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LIS 950: Libraries and community

The purpose of this seminar is to explore an important topic in library and information studies in depth — in all its intertwined historical, cultural, philosophical, and political aspects — through a graduate reading/discussion seminar. The topic varies each time the course is taught; this time around, we will focus on "libraries and community"

Tuesday, September 20, 2005

Thoughts for discussion on Friday

Our articles for this week have presented us with several different themes:

1. Hayes emphasizes continuity and change over time, and suggests a need to break out of standard periodization. How does a differing concept of periodization affect historical questions? He suggests that historical inquiry needs to be organized around new break points. How might a focus on "community"interact with a more fluid concept of relevant time periods? And, am I the only one who is somewhat concerned that the notion of continuity and change might lead to false assumptions -- for instance that past actions/activities might too easily be seen as simply forerunners to now, or that we might consciously or unconsciously fall into thinking of the past as simply the march of progress until now?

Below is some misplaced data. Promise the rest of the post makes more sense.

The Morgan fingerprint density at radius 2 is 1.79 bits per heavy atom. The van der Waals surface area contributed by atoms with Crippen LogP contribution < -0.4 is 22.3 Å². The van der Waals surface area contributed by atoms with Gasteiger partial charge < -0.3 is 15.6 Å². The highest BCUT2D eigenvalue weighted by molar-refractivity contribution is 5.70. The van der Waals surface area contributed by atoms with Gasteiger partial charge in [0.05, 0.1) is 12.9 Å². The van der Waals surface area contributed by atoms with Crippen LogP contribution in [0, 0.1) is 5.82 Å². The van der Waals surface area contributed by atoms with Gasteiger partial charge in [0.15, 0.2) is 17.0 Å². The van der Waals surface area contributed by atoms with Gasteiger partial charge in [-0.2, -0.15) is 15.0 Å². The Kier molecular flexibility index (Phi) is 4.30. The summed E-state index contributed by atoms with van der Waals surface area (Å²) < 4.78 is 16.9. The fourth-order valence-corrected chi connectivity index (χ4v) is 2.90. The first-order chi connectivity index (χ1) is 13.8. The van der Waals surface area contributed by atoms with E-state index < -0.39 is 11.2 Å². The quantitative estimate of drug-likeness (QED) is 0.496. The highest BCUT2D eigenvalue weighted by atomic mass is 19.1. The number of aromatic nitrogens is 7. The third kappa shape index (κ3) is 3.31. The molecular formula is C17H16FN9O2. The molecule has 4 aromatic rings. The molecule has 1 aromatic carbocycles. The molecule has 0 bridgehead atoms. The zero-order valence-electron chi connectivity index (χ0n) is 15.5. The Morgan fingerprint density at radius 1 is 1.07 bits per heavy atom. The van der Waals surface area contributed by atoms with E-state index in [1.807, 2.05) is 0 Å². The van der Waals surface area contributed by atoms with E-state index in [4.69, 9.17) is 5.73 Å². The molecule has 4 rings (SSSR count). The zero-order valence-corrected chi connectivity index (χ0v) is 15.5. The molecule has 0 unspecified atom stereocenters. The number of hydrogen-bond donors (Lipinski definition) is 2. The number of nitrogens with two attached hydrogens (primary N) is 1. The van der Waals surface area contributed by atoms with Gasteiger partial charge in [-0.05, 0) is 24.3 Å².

2. Woodford focuses on the importance of recognizing institutions -- specifically the library as an institution. He emphasizes the library's relationship to education and to the book. He discusses the library as both actor and acted-upon in the development of the city, and gives examples of the interrelationship of economics and politics in development and role of the library. He takes as a given the idea that the library has a profound impact in the lives of people. I couldn't help but think of the tremendous changes that have occured in Detroit since this article, and the book it refers to, were written -- social,economic, cultural, physical. I wonder if today's institutional history of the Detroit Public Library might have a different emphasis?

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